What’s GPU Turbo all about?
GPU Turbo processing technology aims to enhance the gaming experience across Huawei’s smartphones. Executives promise that the tech will boost gaming performance while maintaining the phone’s efficiency. This means you can play games on your smartphone without sacrificing much — like battery life, for example.
The technology looks at the graphical capabilities of your phone and adjusts it accordingly, especially for gaming. With GPU Turbo, technologies such as 4D gaming and both augmented and virtual reality (AR and VR) are taken care of. Huawei believes that GPU Turbo will boost graphical performance by 60 percent, and can make even budget phones play graphically intensive games.
Apart from boosting visual performance, GPU Turbo also enables smartphones to maximize efficiency. One common problem across all smartphones is that the battery depletes relatively fast while you’re gaming. Partner that with a non-effective cooling solution within the phone, and it’s basically device overkill when playing games. What GPU Turbo does is extend your phone’s battery life by 30 percent and keep your device relatively cool while playing.
Implications on Huawei Smartphones
One of the key insights Huawei executives received was about consumer demand for a smoother mobile gaming experience. Because people want to play the latest mobile games seamlessly, they would want to buy smartphones that are capable of doing so. Graphical performance should not suffer in the slightest, especially for multiplayer online battle arena (MOBA) and battle royale games.
The fun doesn’t stop there: With Huawei smartphones supporting GPU Turbo, other technologies such as AR and VR get a chance to truly shine. Huawei executives claim that GPU Turbo opens up opportunities for innovations like online shopping through AR or telemedicine through VR. At this rate, in theory, you could have a truly complete smartphone experience on your hands.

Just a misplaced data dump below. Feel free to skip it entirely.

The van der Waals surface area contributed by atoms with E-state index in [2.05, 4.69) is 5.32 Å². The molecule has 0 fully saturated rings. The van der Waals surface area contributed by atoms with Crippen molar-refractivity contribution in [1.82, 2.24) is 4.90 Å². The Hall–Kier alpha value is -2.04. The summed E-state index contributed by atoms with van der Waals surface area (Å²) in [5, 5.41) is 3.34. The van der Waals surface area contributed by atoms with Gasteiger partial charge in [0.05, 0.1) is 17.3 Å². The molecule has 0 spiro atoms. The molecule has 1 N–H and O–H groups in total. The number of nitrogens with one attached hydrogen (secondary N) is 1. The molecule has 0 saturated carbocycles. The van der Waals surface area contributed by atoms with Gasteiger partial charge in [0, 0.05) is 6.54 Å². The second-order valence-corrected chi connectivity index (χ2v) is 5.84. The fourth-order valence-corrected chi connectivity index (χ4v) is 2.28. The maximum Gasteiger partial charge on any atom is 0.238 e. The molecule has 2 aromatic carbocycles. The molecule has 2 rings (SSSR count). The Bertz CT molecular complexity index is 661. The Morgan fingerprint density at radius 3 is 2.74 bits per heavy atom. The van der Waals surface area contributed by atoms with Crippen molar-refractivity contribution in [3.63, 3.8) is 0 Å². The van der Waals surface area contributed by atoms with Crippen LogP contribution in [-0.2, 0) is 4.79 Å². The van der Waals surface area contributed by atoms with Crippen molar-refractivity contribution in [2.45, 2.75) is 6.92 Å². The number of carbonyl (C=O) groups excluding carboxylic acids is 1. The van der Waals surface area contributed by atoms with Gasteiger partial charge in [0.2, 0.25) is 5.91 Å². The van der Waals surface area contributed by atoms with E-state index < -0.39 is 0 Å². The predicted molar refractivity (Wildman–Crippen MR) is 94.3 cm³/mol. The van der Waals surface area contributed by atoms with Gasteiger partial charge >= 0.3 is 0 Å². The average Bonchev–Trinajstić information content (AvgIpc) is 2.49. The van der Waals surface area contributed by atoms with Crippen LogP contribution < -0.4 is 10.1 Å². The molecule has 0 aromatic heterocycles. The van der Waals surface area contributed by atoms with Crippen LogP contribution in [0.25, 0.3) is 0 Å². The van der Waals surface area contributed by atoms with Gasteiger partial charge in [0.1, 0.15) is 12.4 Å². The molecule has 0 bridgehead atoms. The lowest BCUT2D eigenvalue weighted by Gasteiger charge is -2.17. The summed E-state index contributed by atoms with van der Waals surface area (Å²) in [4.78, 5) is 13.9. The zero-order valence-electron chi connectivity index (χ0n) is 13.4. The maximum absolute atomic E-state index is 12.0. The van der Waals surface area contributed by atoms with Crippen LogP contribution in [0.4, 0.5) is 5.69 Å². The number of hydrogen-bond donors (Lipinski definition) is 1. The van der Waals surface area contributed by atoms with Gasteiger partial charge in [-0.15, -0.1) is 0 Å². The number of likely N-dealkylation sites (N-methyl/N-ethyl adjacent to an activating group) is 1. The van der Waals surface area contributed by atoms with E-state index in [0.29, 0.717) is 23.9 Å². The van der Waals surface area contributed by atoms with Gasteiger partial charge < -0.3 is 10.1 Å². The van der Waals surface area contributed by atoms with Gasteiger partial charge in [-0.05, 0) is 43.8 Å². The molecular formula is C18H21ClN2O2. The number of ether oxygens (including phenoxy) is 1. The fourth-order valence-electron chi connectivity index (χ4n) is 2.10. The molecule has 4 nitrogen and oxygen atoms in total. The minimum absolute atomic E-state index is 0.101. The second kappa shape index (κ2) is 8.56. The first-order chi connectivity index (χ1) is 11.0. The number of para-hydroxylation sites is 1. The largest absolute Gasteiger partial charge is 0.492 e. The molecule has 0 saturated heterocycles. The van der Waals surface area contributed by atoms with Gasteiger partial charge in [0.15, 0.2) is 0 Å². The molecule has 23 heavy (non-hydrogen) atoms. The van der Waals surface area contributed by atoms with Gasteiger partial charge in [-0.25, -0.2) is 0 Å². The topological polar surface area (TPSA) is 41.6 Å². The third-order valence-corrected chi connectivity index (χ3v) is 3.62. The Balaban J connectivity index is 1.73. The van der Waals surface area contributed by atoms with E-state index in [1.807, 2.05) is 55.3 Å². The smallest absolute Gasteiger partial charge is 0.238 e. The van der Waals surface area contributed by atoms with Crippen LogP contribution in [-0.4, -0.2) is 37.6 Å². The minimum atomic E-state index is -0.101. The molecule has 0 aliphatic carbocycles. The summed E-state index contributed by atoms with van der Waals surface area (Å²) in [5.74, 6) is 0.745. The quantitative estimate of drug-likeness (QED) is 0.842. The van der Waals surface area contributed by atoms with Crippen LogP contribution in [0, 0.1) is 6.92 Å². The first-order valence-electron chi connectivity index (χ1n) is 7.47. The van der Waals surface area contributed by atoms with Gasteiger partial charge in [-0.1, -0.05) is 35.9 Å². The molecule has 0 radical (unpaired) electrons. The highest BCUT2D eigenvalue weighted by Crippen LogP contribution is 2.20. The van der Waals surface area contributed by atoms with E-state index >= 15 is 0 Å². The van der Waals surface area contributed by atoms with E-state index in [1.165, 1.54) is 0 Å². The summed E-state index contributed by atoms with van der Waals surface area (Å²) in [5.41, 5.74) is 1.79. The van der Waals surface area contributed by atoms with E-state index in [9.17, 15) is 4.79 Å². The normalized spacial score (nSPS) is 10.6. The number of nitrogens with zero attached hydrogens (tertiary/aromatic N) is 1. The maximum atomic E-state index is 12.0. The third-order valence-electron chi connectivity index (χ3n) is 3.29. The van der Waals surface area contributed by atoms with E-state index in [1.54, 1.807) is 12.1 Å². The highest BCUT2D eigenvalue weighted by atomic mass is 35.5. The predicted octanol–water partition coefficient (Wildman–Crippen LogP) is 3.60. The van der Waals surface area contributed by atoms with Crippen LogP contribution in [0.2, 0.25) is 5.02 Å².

As of writing, GPU Turbo will take effect Huawei’s latest smartphones like the new Huawei Nova 3 series. However, older smartphones supported by the latest EMUI will experience the upgrade, as well. (View the list here.)
If you’ve been dying to have the full mobile gaming experience, GPU Turbo is definitely something to watch out for.
The future for all games: Ray Tracing explained
The magic behind NVIDIA’s RTX series
NVIDIA seemed to have struck gold with the announcement of their brand new graphics cards for gamers. These cards are set to bring the gaming world into unparalleled heights thanks to the technologies behind them. The company calls them the RTX series, and the biggest feature within these graphics cards is real-time, ray tracing technology.
But, what is ray tracing technology? What is it about this technology that had NVIDIA wanting to produce a new line of cards to house it? Will it really change the gaming experience as a whole?
Ray tracing in a nutshell
Ray tracing is a rendering technique that uses rays of light to project images or objects onto your screen. These rays of light determine the colors, reflections, refractions, and shadows that the objects possess. These also show more accurate, more realistic images as the rays trace back to any source of light in the surrounding. To put it simply, ray tracing is what happens when you could take a picture of anything around you with your eyes.